a literary journal published by the Black Earth Institute dedicated to re-forging the links between art and spirit, earth and society
as you go blue-black, waste deep,
hand bladed off the forehead.
As you cut caliginous light
I could be the fisherman
on the nearby dock watching you lunge
forward into cold water
your open hands like ladders to a heaven
your arms rounding out from their other.
Yesterday you told me
what you feel near water. Osmosis
a proximity to the dead
in the rapping waves or stillness, the lull and catch.
You said there was something about it all
which made sense.
You hope now I see myself in you, sprawling,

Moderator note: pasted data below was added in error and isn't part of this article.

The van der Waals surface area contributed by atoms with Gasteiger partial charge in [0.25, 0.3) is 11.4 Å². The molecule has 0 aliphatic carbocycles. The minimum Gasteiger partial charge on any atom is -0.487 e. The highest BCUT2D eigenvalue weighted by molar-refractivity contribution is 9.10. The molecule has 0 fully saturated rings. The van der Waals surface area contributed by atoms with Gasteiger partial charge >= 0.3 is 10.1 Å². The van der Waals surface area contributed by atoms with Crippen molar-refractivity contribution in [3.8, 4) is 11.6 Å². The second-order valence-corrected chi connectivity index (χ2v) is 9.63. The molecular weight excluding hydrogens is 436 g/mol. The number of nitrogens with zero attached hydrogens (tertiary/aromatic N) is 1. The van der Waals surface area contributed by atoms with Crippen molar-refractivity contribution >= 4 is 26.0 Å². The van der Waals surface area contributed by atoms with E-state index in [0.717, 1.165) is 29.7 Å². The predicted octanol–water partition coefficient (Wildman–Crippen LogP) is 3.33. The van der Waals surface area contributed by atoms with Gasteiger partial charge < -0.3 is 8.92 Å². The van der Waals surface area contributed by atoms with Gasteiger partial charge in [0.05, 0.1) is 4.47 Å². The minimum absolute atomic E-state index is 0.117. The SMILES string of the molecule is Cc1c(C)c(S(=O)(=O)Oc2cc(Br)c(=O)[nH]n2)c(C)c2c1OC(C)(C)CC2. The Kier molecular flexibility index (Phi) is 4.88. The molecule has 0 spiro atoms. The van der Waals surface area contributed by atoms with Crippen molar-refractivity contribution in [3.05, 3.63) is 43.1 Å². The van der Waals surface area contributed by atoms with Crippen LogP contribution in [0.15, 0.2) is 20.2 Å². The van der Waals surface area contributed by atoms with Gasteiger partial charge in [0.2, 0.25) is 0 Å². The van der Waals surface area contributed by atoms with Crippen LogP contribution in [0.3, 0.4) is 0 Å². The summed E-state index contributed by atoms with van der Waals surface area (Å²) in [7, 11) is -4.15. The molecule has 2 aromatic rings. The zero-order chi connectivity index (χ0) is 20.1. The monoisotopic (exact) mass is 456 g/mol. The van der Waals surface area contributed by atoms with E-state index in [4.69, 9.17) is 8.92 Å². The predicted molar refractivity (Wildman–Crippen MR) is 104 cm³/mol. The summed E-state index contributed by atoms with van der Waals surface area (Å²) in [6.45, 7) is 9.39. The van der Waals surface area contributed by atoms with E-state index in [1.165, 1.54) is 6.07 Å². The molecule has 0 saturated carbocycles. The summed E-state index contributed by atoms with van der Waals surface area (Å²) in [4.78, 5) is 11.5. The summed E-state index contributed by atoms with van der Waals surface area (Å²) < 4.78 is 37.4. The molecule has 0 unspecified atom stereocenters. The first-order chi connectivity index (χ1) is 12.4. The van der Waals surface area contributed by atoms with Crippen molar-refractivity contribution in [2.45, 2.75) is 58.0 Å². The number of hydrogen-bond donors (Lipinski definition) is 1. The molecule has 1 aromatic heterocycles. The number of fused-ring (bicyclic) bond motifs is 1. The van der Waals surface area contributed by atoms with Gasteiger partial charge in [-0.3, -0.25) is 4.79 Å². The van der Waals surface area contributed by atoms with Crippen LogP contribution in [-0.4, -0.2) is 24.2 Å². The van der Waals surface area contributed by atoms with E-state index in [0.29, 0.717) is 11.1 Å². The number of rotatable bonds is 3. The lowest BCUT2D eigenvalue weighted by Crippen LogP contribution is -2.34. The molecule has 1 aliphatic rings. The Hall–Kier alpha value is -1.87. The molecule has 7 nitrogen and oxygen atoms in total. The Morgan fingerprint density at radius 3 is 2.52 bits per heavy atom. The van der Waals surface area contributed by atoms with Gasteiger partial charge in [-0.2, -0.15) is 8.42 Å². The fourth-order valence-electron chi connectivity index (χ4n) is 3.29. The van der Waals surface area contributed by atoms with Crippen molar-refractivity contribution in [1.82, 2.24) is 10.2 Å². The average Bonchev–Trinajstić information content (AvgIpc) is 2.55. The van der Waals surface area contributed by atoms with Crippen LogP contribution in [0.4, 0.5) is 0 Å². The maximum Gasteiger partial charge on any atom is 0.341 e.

a well-rendered line cut into the
surface of this dark translucent body.
For the witnesses it is this way:
perpetual calling, failing to tire
in the liquid of dusk, a subtlety
as of ancient willows sweeping in the night.
Damien Uriah grew up on the Oklahoma side of the Ozark mountains. He currently lives in Spokane, Washington, where he writes, studies, and teaches literature. In addition to being a poet, Damien is a stone-mason, gardener, and musician. Some of his poetry can be found in such journals as Heron Tree and Three Line Poetry.